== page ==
So, after years of desperate pleading from the game’s small, but impassioned fanbase, Nintendo finally re-released Earthbound on the Wii U virtual console. Victory! Ah, but we can’t rest on our laurels — now that Earthbound is finally available, it’s time to turn our attentions to other obscure 16-bit RPGs that haven’t received a proper re-release! Games such as…
Warsong (Genesis, 1991)
Warsong is the American name for the first title in the long-running Langrisser series. As you can see, this game came out super-early in the Genesis’ lifespan, so most people totally overlooked it. It also had super-goofy, aggressively westernized box art that probably didn’t help.
Anyways, Warsong may have been the first Japanese strategy-RPG to ever come to North America, pre-dating the release of series such as Shining Force, Ogre Battle and Final Fantasy Tactics. I certainly remember being pretty impressed (and a little baffled) by the game’s depth back in the day.
Secret of Evermore (SNES, 1995)
Man, I remember being fascinated by the crazy-ass box art for Secret of Evermore. That little kid fighting that huge freaky red bug thing! What the hell was going with this box art? I didn’t actually try the game out until years later (that box art was just too crazy for me man) and I was pleasantly surprised by what I found.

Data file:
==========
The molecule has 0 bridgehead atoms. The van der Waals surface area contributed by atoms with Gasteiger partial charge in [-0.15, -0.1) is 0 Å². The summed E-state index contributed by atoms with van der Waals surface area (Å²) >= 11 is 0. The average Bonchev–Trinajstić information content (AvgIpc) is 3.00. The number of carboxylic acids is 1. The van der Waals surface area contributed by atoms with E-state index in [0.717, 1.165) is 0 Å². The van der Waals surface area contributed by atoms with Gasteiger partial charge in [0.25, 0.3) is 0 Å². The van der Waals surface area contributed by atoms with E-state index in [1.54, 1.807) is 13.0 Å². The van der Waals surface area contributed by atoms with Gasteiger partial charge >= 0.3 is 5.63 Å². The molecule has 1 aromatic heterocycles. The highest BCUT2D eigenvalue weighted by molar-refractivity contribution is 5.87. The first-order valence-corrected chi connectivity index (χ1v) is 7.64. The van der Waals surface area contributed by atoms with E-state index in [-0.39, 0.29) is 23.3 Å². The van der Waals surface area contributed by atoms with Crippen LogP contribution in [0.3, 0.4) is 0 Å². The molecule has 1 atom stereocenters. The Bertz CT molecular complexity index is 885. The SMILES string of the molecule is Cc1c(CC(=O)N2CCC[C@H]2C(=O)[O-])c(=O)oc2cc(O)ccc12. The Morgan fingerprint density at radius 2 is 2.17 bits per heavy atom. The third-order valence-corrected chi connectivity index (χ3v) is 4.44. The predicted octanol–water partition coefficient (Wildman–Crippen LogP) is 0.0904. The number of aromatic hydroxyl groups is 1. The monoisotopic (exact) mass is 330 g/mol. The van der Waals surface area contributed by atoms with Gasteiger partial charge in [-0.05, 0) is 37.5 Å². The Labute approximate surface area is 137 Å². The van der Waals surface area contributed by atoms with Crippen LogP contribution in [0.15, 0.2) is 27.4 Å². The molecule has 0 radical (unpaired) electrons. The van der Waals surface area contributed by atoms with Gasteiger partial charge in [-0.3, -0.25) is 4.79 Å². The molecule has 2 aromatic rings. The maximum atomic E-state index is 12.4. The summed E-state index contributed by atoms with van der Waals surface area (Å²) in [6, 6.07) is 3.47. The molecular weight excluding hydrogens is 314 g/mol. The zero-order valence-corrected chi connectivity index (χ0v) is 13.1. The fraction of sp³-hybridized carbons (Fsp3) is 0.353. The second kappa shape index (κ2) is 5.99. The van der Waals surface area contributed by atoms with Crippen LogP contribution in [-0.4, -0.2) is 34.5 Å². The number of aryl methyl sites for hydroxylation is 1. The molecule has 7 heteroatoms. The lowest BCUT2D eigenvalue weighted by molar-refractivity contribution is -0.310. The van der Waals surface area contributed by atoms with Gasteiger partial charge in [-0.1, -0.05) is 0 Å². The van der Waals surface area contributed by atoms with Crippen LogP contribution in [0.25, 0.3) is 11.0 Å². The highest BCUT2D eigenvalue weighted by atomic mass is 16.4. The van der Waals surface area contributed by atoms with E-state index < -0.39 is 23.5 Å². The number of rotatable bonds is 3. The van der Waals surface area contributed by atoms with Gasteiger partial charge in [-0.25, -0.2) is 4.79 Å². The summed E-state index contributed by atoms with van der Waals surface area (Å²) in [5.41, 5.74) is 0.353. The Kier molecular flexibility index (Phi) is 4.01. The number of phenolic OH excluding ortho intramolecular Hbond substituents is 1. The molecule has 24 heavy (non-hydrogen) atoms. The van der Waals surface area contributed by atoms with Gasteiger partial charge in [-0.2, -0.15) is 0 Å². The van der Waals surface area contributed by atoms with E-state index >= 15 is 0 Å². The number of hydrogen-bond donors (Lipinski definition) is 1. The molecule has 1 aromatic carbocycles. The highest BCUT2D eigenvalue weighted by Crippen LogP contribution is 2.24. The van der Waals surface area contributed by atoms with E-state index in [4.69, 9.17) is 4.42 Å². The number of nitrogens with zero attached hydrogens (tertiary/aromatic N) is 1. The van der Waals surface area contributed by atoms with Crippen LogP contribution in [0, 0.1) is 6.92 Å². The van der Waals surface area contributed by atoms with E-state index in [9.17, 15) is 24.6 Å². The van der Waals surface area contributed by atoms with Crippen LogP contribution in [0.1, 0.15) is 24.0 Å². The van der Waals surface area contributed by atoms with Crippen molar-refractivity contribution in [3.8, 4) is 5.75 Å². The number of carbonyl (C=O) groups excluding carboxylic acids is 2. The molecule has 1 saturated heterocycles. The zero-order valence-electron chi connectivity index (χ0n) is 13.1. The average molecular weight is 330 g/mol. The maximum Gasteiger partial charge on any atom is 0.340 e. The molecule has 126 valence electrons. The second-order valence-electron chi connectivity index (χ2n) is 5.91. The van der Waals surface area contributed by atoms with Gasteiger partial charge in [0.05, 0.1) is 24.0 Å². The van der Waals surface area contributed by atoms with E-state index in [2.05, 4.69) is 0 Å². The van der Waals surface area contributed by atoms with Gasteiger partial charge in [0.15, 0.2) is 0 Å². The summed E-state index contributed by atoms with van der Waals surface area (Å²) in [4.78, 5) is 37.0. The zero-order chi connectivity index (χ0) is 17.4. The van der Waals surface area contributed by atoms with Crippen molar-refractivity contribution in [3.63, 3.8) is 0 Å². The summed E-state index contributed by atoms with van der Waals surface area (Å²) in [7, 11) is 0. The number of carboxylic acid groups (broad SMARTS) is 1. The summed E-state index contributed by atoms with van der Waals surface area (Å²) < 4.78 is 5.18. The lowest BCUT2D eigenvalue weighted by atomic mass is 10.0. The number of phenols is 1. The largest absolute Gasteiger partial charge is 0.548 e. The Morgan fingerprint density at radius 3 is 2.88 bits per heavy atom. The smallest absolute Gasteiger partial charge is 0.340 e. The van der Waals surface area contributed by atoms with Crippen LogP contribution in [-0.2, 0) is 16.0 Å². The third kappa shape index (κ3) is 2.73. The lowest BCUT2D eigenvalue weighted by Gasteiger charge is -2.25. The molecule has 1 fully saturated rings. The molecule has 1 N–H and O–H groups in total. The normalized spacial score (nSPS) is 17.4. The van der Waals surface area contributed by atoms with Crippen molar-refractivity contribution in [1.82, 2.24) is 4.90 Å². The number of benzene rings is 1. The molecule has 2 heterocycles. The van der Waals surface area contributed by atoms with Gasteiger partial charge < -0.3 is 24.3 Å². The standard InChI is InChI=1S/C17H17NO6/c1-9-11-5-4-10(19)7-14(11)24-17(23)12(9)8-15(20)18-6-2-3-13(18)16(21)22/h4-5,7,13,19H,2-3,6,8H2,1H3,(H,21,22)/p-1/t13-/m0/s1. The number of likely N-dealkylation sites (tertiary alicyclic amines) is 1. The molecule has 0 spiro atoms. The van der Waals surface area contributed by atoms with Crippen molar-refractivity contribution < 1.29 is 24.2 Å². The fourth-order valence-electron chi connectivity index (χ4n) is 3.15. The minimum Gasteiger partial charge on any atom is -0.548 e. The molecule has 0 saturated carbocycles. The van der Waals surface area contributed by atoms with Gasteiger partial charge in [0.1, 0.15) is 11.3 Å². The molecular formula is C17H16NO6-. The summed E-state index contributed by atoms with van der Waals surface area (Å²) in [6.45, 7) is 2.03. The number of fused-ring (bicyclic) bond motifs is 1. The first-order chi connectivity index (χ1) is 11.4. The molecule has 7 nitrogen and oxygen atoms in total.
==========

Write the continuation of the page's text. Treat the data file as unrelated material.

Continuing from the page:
Secret of Evermore starts in a modern-day setting (well, modern when the game came out in 1995) before transporting you to Evermore, a wacky world split between four historical themed areas (prehistoric, ancient Greek, dark ages and futuristic). Basically the game is sort of a simplified Secret of Mana with a heavy dollop of Earthbound-like whimsy. Secret of Evermore wasn’t particularly well liked when it was released (most compared it negatively to Secret of Mana) but based on what I’ve played, it seems like it’s aged well.
Shadowrun (Genesis, 1994)
Yeah, I’m picking the Genesis Shadowrun over the SNES version! What can I say? I was always more of a Genesis kid, and this version of Shadowrun always seemed a little more colorful and varied to me.
The Genesis version is also surprisingly open-ended for a 16-bit game. There’s not a lot of focus on story, instead you roam around a large game world completing quests and customizing your character — it almost plays like super-early, cyberpunk take on the sandbox genre. At the very least this game might be a nice compliment to the recently released Shadowrun Returns.